The following column is by Janet Stanton, Partner, Adam Smith, Esq.

“If you can keep your head when all about you are losing theirs…” – Rudyard Kipling

Ever wondered why clergy seem almost preternaturally calm? I certainly have. Were they born that way and, therefore, self-selected their chosen callings? Or was there something else? Turns out it’s answer “B.”

Early in their seminary training, many clergy-to-be are taught the concept of the oddly-phrased “non-anxious presence.”  What this translates to is to be the one in the room who maintains a calm demeanor when everyone around them is losing it. They are to be present in a way that reorients the emotional atmosphere in tense or even terrifying situations.

If ever we needed non-anxious presence, now would be the time. And, a lot of it.

The most vivid current example of “non-anxious presence” is the governor of our state of New York, Andrew M. Cuomo. Previously he was often viewed as imperious, thin-skinned and Machiavellian. Peggy Noonan used to describe him as deeply “unlikeable;” he is now in her words, “a folk hero.”  Many, many agree, making his daily mid-day briefings on the Coronavirus “must see TV.”

One of the most striking aspects of Cuomo’s data-informed briefings is his calm demeanor. No bluster. No cheap shots. No sugarcoating. These are “just the facts Ma’am” PowerPoint presentations. The opposite of recklessness or ego-driven. In addition to facts, he offers reasoned opinions (categorized as such), clear-eyed assessments of what we may expect – and what he does not know. No apologies for that nor quibbling. He offers reassurance and compassion, some quiet humor – and in some cases charming stories about his growing up or “Dad” stories from his own life – in short,  he’s human and humane. It is remarkable to me that, under what must be grueling circumstances and unprecedented demands on his time, he never seems rushed or impatient. It is especially impressive that he affirmatively refuses to take the bait of the vertigo-inducing bile spewed by 45.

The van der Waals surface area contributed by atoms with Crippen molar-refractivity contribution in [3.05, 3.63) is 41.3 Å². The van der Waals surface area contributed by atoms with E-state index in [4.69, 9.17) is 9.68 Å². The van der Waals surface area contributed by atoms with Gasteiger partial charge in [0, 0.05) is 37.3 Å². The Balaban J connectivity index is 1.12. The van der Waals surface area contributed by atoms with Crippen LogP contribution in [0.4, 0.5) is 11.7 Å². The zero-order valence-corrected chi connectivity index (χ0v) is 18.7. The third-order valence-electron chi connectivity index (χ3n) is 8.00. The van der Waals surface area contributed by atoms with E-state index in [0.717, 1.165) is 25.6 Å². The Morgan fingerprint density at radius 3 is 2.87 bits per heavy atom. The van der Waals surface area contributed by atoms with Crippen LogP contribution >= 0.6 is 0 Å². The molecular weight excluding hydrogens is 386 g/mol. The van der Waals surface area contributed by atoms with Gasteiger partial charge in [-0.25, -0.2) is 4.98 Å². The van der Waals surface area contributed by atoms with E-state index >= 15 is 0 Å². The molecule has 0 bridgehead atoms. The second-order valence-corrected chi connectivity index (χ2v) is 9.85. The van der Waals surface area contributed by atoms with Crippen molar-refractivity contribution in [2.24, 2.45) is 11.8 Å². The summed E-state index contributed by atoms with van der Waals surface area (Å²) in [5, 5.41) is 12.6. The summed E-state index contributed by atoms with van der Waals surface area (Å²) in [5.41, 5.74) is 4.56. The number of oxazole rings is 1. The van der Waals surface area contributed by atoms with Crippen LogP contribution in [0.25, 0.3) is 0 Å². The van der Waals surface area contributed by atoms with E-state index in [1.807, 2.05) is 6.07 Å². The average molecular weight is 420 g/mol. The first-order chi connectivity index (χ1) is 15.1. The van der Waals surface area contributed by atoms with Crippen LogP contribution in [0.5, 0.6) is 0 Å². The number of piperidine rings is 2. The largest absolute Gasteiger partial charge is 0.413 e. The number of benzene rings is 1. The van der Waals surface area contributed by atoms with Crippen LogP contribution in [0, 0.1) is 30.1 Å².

How does this relate to Law Land?

As in any human realm, there are times of stress and, occasionally high drama. By the adversarial and, sometimes contentious nature of law, it may arise more frequently in our industry (even before confronting opposing counsel or entering the court!). Staying cool and rational while also being cognizant of the factual and human implications can facilitate a better outcome for all.

We don’t need a pandemic of Biblical proportions to begin to aspire to be the non-anxious presence. Nor is this the purview of leaders, only. Remaining calm, focused, and authentic (cf. Cuomo) can help mitigate all sorts of charged situations, potentially preempting something more explosive; heading it off at the pass. Steadiness and emotional honesty are great ways to build trust and effective collaboration in a wide range of business situations and human interactions.

Not that it’s necessarily so easy to be that “presence” in all fraught situations.  The ebullient clergy member at church who introduced this concept to me, and connected the dots to Cuomo, said she often struggles to maintain her cool. But she continues to strive – perhaps we should as well.

Non-anxious presence. Why not try it on for size?

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